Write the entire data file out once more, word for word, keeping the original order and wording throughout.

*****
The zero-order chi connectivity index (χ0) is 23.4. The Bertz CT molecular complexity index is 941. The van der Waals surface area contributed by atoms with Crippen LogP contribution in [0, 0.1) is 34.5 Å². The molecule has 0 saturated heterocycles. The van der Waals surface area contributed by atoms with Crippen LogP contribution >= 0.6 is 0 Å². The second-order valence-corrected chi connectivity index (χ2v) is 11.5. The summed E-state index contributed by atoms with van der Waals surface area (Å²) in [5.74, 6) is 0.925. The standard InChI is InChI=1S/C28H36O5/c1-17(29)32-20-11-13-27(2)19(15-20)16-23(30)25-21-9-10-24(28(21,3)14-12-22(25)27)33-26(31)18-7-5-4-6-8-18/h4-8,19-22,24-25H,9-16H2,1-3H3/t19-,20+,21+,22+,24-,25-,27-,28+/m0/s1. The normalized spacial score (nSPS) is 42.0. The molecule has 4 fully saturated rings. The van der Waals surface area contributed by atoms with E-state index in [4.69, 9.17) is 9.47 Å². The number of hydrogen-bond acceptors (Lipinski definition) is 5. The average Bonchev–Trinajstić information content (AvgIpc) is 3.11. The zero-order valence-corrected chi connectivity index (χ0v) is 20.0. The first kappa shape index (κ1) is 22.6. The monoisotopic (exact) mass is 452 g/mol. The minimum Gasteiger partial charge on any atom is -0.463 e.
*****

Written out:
The zero-order chi connectivity index (χ0) is 23.4. The Bertz CT molecular complexity index is 941. The van der Waals surface area contributed by atoms with Crippen LogP contribution in [0, 0.1) is 34.5 Å². The molecule has 0 saturated heterocycles. The van der Waals surface area contributed by atoms with Crippen LogP contribution >= 0.6 is 0 Å². The second-order valence-corrected chi connectivity index (χ2v) is 11.5. The summed E-state index contributed by atoms with van der Waals surface area (Å²) in [5.74, 6) is 0.925. The standard InChI is InChI=1S/C28H36O5/c1-17(29)32-20-11-13-27(2)19(15-20)16-23(30)25-21-9-10-24(28(21,3)14-12-22(25)27)33-26(31)18-7-5-4-6-8-18/h4-8,19-22,24-25H,9-16H2,1-3H3/t19-,20+,21+,22+,24-,25-,27-,28+/m0/s1. The normalized spacial score (nSPS) is 42.0. The molecule has 4 fully saturated rings. The van der Waals surface area contributed by atoms with E-state index in [4.69, 9.17) is 9.47 Å². The number of hydrogen-bond acceptors (Lipinski definition) is 5. The average Bonchev–Trinajstić information content (AvgIpc) is 3.11. The zero-order valence-corrected chi connectivity index (χ0v) is 20.0. The first kappa shape index (κ1) is 22.6. The monoisotopic (exact) mass is 452 g/mol. The minimum Gasteiger partial charge on any atom is -0.463 e.